It was in Pyts that they received a message in the form of assassin-warriors wearing the colors of Neru. When Memandius moved to kill them they exploded, detonating some spell that wrote words in their blood, and Memandius's blood. "This dance has gone on long enough," read the words. "Meet me in the Red Prison."

Passing through a portal made from the bones of Temrin, an Immortal slain by Thanatos long ago, the Flaems entered a plane made up of red glowing planets strung together like pearls, and there, spread before them, was an army vaster than any they had ever seen. The warriors wore antique armor from all periods in Alphatia's long history, and their faces were corpses.

"Nemu!" called Anerdres. "Show yourself!"

And Nemu did, but by his side was a taller figure, dressed in the imperial robes of an Alphatian empire. "It is not Nemu who has called you," said the tall man. "But your emperor, Alphas IV, long exiled to this plane. Grown in power but half-finished, I have waited for my people to return to me."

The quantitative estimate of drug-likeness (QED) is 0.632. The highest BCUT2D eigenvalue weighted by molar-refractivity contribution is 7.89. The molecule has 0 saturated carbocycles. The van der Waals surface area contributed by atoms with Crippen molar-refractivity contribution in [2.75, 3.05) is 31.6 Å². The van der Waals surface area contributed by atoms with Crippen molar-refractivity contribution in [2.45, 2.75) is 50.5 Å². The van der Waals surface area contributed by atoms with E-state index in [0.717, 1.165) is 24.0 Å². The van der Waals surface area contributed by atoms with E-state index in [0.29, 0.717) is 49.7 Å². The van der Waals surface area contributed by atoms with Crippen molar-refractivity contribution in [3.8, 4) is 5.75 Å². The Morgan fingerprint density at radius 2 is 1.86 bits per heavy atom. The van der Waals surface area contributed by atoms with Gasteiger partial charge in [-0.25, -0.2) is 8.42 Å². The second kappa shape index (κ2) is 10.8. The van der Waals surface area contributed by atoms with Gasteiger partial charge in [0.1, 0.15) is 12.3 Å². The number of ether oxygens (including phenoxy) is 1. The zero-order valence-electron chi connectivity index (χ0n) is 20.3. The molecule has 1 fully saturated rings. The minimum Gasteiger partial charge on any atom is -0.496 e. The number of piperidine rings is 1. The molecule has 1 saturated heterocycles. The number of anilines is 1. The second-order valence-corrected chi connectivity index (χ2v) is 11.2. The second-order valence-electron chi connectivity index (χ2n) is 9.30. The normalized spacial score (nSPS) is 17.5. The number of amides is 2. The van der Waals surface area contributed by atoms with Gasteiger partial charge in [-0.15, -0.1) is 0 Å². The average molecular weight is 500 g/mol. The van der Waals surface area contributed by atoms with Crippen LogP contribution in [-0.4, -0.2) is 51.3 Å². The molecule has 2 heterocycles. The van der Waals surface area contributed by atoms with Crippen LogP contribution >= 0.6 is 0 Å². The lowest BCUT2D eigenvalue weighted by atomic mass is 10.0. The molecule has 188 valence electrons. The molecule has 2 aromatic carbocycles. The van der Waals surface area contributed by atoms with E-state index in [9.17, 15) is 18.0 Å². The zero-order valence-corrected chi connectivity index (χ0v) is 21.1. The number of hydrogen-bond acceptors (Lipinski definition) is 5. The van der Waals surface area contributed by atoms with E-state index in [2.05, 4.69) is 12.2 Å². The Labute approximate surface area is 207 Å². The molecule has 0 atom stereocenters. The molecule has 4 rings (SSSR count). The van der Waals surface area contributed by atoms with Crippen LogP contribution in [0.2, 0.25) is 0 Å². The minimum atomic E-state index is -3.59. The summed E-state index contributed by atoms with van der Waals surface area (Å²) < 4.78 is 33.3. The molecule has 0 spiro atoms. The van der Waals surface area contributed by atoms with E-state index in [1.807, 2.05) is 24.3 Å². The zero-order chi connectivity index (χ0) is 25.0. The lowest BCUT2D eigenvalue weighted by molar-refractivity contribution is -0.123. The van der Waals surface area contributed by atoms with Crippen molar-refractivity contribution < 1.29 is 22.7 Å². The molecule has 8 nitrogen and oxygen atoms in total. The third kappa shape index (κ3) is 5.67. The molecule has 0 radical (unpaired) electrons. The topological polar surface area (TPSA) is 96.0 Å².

The Flaems, most of whom had never known the world that Alphas had ruled, looked upon the majesty of their long-gone king, the man who had begun a war that destroyed their home. "What do you want of us?" asked Anerdres.

And Alphas smiled. "Only your obeisance. Bow to me, reaffirm your fealty, pray to your god-king for salvation, and I will let you live."

And the Flaems, lost for centuries and now with no allies, felt they had at last, in a twisted way, returned home. Yes, Alphas had been a tyrant, but he had been their tyrant, not one of the hated Followers of the Air. Yes, he had begun a war, but he hadn't finished it. It had not been him who had shattered the world. As one, the Flaem people knelt before Alphas, praying that he, at least, would save them.